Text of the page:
Abraham Lincoln called for national days of Thanksgiving more than once during the Civil War. On April 10, 1862, after the union victory at Shiloh and the fall of the Confederate fortress at Island No. 10 on the Mississippi River, Lincoln called for sabbath-day thanksgiving observances; and following the victories at Gettysburg and Vicksburg, he called for a national day of “Thanksgiving, Praise and Prayer” to be observed on August 6, 1863. On both occasions he emphasized the hope that these partial victories gave: “that the Union of these States will be maintained, their constitution preserved, and their peace and prosperity permanently restored” while also calling for prayers of intercession for those who had suffered during the war and for prayers of repentance—a tacit acknowledgement that the conflict was in some sense due to a sin committed by the nation as a whole.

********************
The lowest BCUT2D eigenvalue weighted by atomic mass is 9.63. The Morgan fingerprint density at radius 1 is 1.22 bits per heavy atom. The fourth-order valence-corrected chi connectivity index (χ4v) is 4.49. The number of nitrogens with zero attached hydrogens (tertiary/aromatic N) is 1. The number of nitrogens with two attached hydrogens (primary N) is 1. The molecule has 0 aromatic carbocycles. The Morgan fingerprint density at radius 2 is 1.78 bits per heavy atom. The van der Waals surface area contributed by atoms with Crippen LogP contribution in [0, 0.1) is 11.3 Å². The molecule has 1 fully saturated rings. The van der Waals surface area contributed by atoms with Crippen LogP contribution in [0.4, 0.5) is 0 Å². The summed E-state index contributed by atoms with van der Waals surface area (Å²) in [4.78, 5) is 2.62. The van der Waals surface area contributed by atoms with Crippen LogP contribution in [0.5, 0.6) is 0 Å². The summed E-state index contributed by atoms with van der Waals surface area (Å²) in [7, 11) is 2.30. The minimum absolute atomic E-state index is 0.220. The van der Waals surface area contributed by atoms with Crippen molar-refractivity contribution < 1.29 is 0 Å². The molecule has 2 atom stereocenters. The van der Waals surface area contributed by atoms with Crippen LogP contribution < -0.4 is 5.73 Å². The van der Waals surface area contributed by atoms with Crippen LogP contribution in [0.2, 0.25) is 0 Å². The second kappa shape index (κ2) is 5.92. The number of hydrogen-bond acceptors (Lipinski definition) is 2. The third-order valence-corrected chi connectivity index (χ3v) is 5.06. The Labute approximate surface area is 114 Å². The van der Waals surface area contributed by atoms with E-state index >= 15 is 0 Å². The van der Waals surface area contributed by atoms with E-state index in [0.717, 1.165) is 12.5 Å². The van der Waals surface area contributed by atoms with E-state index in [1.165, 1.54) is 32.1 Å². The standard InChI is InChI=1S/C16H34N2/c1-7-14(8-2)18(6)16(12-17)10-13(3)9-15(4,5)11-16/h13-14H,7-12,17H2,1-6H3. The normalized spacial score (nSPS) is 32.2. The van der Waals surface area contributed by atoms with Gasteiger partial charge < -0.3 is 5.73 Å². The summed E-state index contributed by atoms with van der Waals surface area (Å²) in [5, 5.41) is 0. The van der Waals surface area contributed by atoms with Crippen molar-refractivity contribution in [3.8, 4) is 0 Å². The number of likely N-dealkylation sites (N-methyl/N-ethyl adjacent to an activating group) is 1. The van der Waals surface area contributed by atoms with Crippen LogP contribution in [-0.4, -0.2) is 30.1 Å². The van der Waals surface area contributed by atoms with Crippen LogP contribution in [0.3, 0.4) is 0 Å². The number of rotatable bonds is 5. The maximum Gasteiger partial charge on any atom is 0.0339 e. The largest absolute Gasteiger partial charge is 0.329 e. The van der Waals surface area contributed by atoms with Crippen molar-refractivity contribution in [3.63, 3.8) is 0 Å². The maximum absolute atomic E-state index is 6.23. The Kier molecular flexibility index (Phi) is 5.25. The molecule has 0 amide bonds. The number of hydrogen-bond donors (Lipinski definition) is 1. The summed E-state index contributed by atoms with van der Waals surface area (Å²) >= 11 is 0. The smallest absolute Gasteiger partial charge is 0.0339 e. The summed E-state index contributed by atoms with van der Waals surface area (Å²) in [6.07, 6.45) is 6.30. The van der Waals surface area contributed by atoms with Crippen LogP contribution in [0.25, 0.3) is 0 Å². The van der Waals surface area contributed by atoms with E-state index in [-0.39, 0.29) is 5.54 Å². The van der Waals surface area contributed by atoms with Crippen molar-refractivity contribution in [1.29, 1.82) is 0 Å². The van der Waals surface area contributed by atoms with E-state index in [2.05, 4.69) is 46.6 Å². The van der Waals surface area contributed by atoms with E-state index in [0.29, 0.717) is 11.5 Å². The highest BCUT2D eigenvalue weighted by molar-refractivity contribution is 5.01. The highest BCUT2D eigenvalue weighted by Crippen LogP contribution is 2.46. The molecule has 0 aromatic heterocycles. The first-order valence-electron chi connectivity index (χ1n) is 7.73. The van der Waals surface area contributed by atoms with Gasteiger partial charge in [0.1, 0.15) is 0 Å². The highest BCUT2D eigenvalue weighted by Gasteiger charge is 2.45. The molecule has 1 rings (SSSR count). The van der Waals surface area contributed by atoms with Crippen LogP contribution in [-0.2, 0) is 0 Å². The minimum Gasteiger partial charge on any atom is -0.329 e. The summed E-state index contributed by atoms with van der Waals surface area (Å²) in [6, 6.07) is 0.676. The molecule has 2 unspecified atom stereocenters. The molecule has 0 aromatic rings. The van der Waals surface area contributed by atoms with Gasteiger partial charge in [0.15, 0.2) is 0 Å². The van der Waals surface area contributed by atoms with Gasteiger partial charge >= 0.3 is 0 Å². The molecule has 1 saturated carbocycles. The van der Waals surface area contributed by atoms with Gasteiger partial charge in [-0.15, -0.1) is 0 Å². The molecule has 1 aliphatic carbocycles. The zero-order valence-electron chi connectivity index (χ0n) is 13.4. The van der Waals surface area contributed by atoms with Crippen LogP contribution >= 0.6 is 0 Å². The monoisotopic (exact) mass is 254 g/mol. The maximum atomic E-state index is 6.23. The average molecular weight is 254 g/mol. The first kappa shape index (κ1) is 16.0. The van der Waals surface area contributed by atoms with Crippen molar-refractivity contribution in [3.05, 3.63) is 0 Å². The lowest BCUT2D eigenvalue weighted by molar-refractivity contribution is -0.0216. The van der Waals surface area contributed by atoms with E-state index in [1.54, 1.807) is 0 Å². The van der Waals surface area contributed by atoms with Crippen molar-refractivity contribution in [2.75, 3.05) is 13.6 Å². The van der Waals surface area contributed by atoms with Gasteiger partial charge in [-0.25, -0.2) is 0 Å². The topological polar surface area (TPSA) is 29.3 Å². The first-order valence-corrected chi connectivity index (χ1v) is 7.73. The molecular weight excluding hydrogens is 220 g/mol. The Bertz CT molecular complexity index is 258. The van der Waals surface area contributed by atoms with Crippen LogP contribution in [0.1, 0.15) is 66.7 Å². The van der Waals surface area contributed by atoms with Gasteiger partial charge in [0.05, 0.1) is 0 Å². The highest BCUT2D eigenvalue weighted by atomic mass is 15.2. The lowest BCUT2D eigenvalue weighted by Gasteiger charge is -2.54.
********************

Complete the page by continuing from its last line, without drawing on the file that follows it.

But when Lincoln proclaimed a national day of thanksgiving in November of that year, he did so in a way that recalled Washington’s similar proclamation in 1789. He issued the proclamation on October 3rd, as Washington had, and like Washington he chose the fourth Thursday of November for the celebration. And, like Washington, whose pointed to the “tranquillity, union, and plenty” the nation had enjoyed since the conclusion of the Revolution, Lincoln emphasized the blessings the nation had enjoyed in the midst of civil war: peace with foreign powers, maintenance of civil order away from the battlefield, and the continuance of farming and industry. As long and wearying as the war had proven to be, it had not undermined the fundamental character and purposes of Americans, and the nation seemed “permitted to expect continuance of years with large increase of freedom. No human counsel hath devised nor hath any mortal hand worked out these great things.” As Washington had called for thanksgiving that an unprecedented attempt to establish republican government had actually succeeded, now Lincoln asked Americans to thank the divine power that seemed willing to allow the republic to continue, even while punishing it with a costly civil war.